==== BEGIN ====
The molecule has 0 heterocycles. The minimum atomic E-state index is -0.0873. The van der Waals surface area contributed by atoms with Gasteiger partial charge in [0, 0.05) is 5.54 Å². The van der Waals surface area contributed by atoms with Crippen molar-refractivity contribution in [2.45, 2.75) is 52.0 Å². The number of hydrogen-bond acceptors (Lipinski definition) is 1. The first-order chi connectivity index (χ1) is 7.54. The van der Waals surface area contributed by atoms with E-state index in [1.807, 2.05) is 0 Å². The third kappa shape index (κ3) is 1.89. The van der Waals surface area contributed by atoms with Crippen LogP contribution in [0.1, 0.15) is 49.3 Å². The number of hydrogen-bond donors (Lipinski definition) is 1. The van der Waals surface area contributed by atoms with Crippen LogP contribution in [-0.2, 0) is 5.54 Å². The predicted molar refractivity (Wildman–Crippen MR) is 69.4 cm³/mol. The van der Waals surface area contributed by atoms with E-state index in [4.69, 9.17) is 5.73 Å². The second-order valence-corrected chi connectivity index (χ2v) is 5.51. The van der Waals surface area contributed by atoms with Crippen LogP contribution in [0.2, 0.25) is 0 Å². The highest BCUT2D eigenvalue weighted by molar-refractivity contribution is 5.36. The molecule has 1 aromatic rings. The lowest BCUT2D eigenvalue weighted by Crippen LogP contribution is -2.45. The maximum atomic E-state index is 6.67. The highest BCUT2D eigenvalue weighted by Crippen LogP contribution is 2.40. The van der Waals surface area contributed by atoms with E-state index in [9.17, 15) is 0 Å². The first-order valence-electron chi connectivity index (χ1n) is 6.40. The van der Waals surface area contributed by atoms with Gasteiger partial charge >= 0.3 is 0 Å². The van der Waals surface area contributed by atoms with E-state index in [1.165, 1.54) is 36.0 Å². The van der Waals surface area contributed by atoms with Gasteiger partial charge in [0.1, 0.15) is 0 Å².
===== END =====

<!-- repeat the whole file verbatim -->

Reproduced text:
The molecule has 0 heterocycles. The minimum atomic E-state index is -0.0873. The van der Waals surface area contributed by atoms with Gasteiger partial charge in [0, 0.05) is 5.54 Å². The van der Waals surface area contributed by atoms with Crippen molar-refractivity contribution in [2.45, 2.75) is 52.0 Å². The number of hydrogen-bond acceptors (Lipinski definition) is 1. The first-order chi connectivity index (χ1) is 7.54. The van der Waals surface area contributed by atoms with E-state index in [1.807, 2.05) is 0 Å². The third kappa shape index (κ3) is 1.89. The van der Waals surface area contributed by atoms with Crippen LogP contribution in [0.1, 0.15) is 49.3 Å². The number of hydrogen-bond donors (Lipinski definition) is 1. The van der Waals surface area contributed by atoms with Crippen LogP contribution in [-0.2, 0) is 5.54 Å². The predicted molar refractivity (Wildman–Crippen MR) is 69.4 cm³/mol. The van der Waals surface area contributed by atoms with E-state index in [4.69, 9.17) is 5.73 Å². The second-order valence-corrected chi connectivity index (χ2v) is 5.51. The van der Waals surface area contributed by atoms with Crippen LogP contribution in [0.2, 0.25) is 0 Å². The highest BCUT2D eigenvalue weighted by molar-refractivity contribution is 5.36. The molecule has 1 aromatic rings. The lowest BCUT2D eigenvalue weighted by Crippen LogP contribution is -2.45. The maximum atomic E-state index is 6.67. The highest BCUT2D eigenvalue weighted by Crippen LogP contribution is 2.40. The van der Waals surface area contributed by atoms with E-state index in [9.17, 15) is 0 Å². The first-order valence-electron chi connectivity index (χ1n) is 6.40. The van der Waals surface area contributed by atoms with Gasteiger partial charge >= 0.3 is 0 Å². The van der Waals surface area contributed by atoms with E-state index in [1.165, 1.54) is 36.0 Å². The van der Waals surface area contributed by atoms with Gasteiger partial charge in [0.1, 0.15) is 0 Å².